posted Mar 4, 2017, 10:31 PM by Sami Lehtinen
updated Mar 4, 2017, 10:32 PM
- Deploying TLS 1.3: the great, the good and the bad - TLS 1.2 ECDHE - TLS 1.3 contains larger changes compared to TLS 1.0, 1.1, and 1.2. Faster quick handshake with less round trips. AEAD. Session Resumption. 0-RTT HTTPS when resuming session. Neat. Zero Round Trip. Session Ticket (Pre-Shared Key (PSK)). Early Data transmission. Static RSA mode. Out-of-band TLS decryption. Classic. We want secure encryption, but not too secure. Finally got rid of: RC4, 3DES (EDE3), AES-CBC, SHA5, SHA1, RSA-PKCS1-1.5, Compression, Renegotiation, SLOTH, Lucky 13, Lucky Microseconds, LogJam, WeakDH, CRIME, POODLE, RC4 Weakness, BEAST, FREAK, BREACH, Vaudenay Padding Oracle, DROWN, CurveSwap, 3Shake. Philosophy: Simplify & Fortify. I like that approach. Non signed data is bad, always. Everything needs to be signed. Fewer better choices. Safe Resumption, provides better security than 1.2 naturally. Formal Verification. QUIC. Should it have been called TLS2? People really should give up using SSL. Lots of servers run really bad code. Hah, I'm not surprised by that either. GREACE protocol, laugh. Bad code is everywhere. That's the norm. TLS-tri library. ZRTT opt-in. Lol, in questions someone asked if developers are going to get that 0-RTT wrong. Well, it's obvious that it will happen.
- Visiting The Bear Den - Sednit Exploits Factory. Seduploader dropper. Payload dropping, privilege escalation, payload persistence. Sedreco. XAGENT. botnet Command & Control (C&C) network. XTUNNEL. Bootkit, rootkit, boot sector. Bootsector virus flashback. Haha. Questions if it's Russia doing this, at the end were funny.
- Woolim – Lifting the Fog on DPRK’s Latest Tablet PC - Interesting talk, yet nothing worth of technically mentioning.
- You can -j REJECT but you can not hide: Global scanning of the IPv6 Internet - Finding interesting targets in 128bit of entropy. RDMA, TR069, MonboDB, iSCSI, Misconfiguration. zMap Exhaustive network Scans. IPv6 address space is huge 2^128. DNS data is quite obvious, I would obviously used BGP data. Just my thoughts, before possibly mentioned in this talk. ip6-arpa-scan python tool. It's totally logical to use dynamically generated reverse zones for IPv6. Ok, they came to that BGP approach, unsurprisingly. Yet this talk got more interesting when they started to analyze .mil network. It's seems that even they're utterly incompetent in network management. So who's competent then? I don't know. Network security totally sucks. Lots of network infrastructure exposed, BGP RIP, etc. Elastic Search without authentication. Docker without authentication. If it's public, why you shouldn't talk about it? ip6walk @ github.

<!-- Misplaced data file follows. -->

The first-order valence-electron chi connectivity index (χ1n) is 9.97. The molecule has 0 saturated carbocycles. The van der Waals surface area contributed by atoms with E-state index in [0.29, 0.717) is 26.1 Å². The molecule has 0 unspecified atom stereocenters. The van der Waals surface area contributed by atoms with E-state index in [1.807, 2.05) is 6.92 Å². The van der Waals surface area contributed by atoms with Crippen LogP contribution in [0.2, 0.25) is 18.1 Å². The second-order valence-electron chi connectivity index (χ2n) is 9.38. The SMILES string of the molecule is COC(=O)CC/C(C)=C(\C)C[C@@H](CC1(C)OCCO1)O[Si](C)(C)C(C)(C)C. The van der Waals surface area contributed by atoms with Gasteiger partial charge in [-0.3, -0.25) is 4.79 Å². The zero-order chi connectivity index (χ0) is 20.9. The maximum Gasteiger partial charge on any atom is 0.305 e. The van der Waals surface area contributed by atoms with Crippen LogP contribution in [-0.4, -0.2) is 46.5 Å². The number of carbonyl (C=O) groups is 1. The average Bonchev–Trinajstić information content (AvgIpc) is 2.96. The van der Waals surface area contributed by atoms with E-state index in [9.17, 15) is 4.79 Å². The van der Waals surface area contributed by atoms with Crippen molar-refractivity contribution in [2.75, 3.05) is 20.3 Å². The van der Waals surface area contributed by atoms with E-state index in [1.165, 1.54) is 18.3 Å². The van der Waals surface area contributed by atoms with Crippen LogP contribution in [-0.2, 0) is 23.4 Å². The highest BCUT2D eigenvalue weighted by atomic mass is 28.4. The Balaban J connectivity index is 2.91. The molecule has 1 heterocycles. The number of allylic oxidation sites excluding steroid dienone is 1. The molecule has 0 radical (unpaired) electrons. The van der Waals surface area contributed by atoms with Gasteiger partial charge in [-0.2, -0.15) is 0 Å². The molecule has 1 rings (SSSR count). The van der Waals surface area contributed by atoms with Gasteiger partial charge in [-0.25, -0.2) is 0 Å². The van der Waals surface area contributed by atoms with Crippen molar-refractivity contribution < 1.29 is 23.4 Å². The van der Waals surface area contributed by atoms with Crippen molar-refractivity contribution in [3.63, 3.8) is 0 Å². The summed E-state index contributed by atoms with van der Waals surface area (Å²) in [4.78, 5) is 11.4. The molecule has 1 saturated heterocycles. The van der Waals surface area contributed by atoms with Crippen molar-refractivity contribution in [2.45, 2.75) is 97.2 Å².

- State of Internet Censorship 2016 - EU - U.S. Privacy Shield. Scalable Spooky Scan. Blocked Sites, Blockd IP, DNS Blocking. Null Routing. GreatFire, Circumvention Central.
- Geo-location methods in mobile networks - Base Station Time Measurement, GPS location, WiFi SSID leak, Cell ID location, Angular Measurement, Drone based location, Snooping Internet Traffic for location information.
- In Search of Evidence-Based IT-Security - Yay, Security Science, sounds cool. - I liked the start, guaranteed security, artificial intelligence security, cloud security. Yeah, neat. Security products which make your company more vulnerable. Cool. There's anti-virus, so it's logical there's also anti-security products, right? Beliefs vs reality. No scientific security tests are being conducted on products. Theoretical attacks which work only in laboratory. Problems with proxy evidence, correlation doesn't prove causation.
- Now they said it: "Practical research tends to investigate interesting, but probably not very relevant parts of the problem". That's just what I've been saying about elite coders. They tinker for months or years, producing something cool and theoretical, which might have but probably won't have practical value. - Of course there's somewhere the balance between that and my extremely practical and straight style.